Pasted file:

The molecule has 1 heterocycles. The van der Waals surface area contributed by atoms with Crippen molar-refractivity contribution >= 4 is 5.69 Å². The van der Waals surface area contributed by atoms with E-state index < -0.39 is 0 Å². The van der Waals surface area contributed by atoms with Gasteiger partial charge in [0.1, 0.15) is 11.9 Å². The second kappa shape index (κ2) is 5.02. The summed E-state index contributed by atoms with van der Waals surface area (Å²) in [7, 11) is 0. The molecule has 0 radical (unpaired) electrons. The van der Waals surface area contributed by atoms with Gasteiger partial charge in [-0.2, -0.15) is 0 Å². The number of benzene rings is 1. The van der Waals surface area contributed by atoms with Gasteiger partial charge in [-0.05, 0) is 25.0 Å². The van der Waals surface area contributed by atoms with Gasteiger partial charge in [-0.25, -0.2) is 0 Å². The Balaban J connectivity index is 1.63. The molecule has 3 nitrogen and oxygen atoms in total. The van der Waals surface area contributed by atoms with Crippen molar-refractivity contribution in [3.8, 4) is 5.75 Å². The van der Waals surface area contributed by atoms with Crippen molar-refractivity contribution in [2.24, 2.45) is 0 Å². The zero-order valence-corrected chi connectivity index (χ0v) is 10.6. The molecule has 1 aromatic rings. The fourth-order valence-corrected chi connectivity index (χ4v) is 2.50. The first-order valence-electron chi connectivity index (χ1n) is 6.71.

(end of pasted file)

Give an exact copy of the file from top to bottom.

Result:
The molecule has 1 heterocycles. The van der Waals surface area contributed by atoms with Crippen molar-refractivity contribution >= 4 is 5.69 Å². The van der Waals surface area contributed by atoms with E-state index < -0.39 is 0 Å². The van der Waals surface area contributed by atoms with Gasteiger partial charge in [0.1, 0.15) is 11.9 Å². The second kappa shape index (κ2) is 5.02. The summed E-state index contributed by atoms with van der Waals surface area (Å²) in [7, 11) is 0. The molecule has 0 radical (unpaired) electrons. The van der Waals surface area contributed by atoms with Gasteiger partial charge in [-0.2, -0.15) is 0 Å². The number of benzene rings is 1. The van der Waals surface area contributed by atoms with Gasteiger partial charge in [-0.05, 0) is 25.0 Å². The van der Waals surface area contributed by atoms with Gasteiger partial charge in [-0.25, -0.2) is 0 Å². The Balaban J connectivity index is 1.63. The molecule has 3 nitrogen and oxygen atoms in total. The van der Waals surface area contributed by atoms with Crippen molar-refractivity contribution in [3.8, 4) is 5.75 Å². The van der Waals surface area contributed by atoms with Crippen molar-refractivity contribution in [2.24, 2.45) is 0 Å². The zero-order valence-corrected chi connectivity index (χ0v) is 10.6. The molecule has 1 aromatic rings. The fourth-order valence-corrected chi connectivity index (χ4v) is 2.50. The first-order valence-electron chi connectivity index (χ1n) is 6.71.